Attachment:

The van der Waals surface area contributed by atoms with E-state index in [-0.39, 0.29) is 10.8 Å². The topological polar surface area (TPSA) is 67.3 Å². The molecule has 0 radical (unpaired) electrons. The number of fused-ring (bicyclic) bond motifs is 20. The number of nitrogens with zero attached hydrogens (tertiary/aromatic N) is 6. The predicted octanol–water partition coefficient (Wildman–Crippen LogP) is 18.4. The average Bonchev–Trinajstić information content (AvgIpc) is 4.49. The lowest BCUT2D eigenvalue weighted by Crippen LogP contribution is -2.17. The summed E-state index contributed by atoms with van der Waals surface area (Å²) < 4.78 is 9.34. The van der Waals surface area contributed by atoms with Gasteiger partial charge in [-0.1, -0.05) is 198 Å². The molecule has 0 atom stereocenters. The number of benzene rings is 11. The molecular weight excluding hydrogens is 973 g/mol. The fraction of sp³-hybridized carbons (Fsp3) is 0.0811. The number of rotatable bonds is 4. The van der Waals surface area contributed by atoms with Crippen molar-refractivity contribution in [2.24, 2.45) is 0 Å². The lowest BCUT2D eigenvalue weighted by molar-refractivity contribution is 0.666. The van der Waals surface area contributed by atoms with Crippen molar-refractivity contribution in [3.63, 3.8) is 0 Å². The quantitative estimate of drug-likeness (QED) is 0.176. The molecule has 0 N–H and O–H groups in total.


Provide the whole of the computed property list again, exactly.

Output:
The van der Waals surface area contributed by atoms with E-state index in [-0.39, 0.29) is 10.8 Å². The topological polar surface area (TPSA) is 67.3 Å². The molecule has 0 radical (unpaired) electrons. The number of fused-ring (bicyclic) bond motifs is 20. The number of nitrogens with zero attached hydrogens (tertiary/aromatic N) is 6. The predicted octanol–water partition coefficient (Wildman–Crippen LogP) is 18.4. The average Bonchev–Trinajstić information content (AvgIpc) is 4.49. The lowest BCUT2D eigenvalue weighted by Crippen LogP contribution is -2.17. The summed E-state index contributed by atoms with van der Waals surface area (Å²) < 4.78 is 9.34. The van der Waals surface area contributed by atoms with Gasteiger partial charge in [-0.1, -0.05) is 198 Å². The molecule has 0 atom stereocenters. The number of benzene rings is 11. The molecular weight excluding hydrogens is 973 g/mol. The fraction of sp³-hybridized carbons (Fsp3) is 0.0811. The number of rotatable bonds is 4. The van der Waals surface area contributed by atoms with Crippen molar-refractivity contribution in [2.24, 2.45) is 0 Å². The lowest BCUT2D eigenvalue weighted by molar-refractivity contribution is 0.666. The van der Waals surface area contributed by atoms with Crippen molar-refractivity contribution in [3.63, 3.8) is 0 Å². The quantitative estimate of drug-likeness (QED) is 0.176. The molecule has 0 N–H and O–H groups in total.